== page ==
The story of Madame White Snake (Bai Suzhen) is an ancient Chinese tale, which has proven immensely popular over the centuries. Today it appears in Chinese operas, films, television miniseries, ballets, and children’s books. The plot will be familiar to opera-goers through its similarity to Dvorák’s Rusalka, in which a water-nymph falls in love with a human being and desires to become one, with disastrous consequences. In Madame White Snake a powerful white snake demon is metamorphosed into a beautiful woman in order to experience love. She meets her true love, Xu Xian (sung by tenor Peter Tantsits), at the Broken Bridge on the West Lake in Hangzhou, and marries him. So widely celebrated is their love that a curious Abbot (bass Dong-Jian Gong) investigates. He sees through her human form to the snake within. When the Abbot learns that Madame White Snake is pregnant, he is horrified by what he considers a violation of all of the traditional taboos of race and religion, the divine and the profane. He decides to intervene and confronts her husband. Madame White Snake is betrayed by her husband and in the moment of betrayal, she is tragically transformed back into a snake. The librettist constructed this version of the story from two basic traditions. In the earlier version, which goes back to remote antiquity, it is more a moral fable, in which Bai Suzhen in an evil snake, who took on the form of a beautiful woman to destroy men, rather like a western undine or siren. Beginning in the Ming Dynasty, the snake became a sympathetic figure, one who yearned to experience love in all its power. Cerise Lim Jacobs grew up with many different variants of both traditions and decided to weave her story from what she recalled of her lifetime knowledge of many of them. Zhou Long’s score combines western vocal lines with a plethora of Chinese instruments: the erhu, a two-stringed instrument played with a bow, traditional Chinese flutes—the bamboo flute and the xun, a wind instrument made of clay that is similar to the ocarina—all to be played by eminent Chinese soloists. Robert Woodruff is stage director and David Zinn the designer of what will be Opera Boston’s most elaborate production yet. (It includes many video projections.) Ying Huang, who has sung at the New York City Opera, the Santa Fe Opera, as well as at the Met, will sing the part of Madame White Snake. The renowned male soprano, Michael Maniaci, will sing Madame Green Snake, the protagonist’s servant, who will begin the narrative in a prologue. Gil Rose, of course, will conduct.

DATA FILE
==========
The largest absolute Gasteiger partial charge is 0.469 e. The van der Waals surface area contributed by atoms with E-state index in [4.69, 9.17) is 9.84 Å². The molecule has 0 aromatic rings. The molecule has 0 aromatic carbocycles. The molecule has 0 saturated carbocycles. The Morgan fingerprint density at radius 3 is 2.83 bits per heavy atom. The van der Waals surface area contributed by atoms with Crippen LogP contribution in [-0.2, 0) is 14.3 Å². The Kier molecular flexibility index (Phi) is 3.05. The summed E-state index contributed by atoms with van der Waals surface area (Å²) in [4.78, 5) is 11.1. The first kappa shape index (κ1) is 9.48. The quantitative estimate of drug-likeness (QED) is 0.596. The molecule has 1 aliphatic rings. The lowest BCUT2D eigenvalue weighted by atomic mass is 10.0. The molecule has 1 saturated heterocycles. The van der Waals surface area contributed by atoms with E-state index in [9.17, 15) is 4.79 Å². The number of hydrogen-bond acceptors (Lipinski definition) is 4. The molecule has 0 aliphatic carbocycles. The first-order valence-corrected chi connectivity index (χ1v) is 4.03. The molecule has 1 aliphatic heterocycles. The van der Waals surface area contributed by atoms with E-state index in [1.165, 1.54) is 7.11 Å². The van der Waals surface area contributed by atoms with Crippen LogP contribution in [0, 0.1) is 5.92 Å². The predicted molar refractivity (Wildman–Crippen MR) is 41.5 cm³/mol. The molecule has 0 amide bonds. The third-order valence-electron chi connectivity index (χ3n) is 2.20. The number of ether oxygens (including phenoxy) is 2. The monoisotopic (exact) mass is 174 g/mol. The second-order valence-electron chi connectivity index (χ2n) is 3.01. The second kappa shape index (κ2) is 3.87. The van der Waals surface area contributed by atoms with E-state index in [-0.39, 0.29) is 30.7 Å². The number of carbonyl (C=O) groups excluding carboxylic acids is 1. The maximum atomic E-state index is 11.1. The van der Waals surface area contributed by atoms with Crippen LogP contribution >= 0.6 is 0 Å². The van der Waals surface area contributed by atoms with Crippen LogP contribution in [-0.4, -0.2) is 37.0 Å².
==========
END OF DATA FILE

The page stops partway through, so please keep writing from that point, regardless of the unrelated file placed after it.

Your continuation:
A technical error of my own deprives us of the earlier part of my conversation with Gil Rose. His concluding statements are very much worth hearing, and our interview will be continued.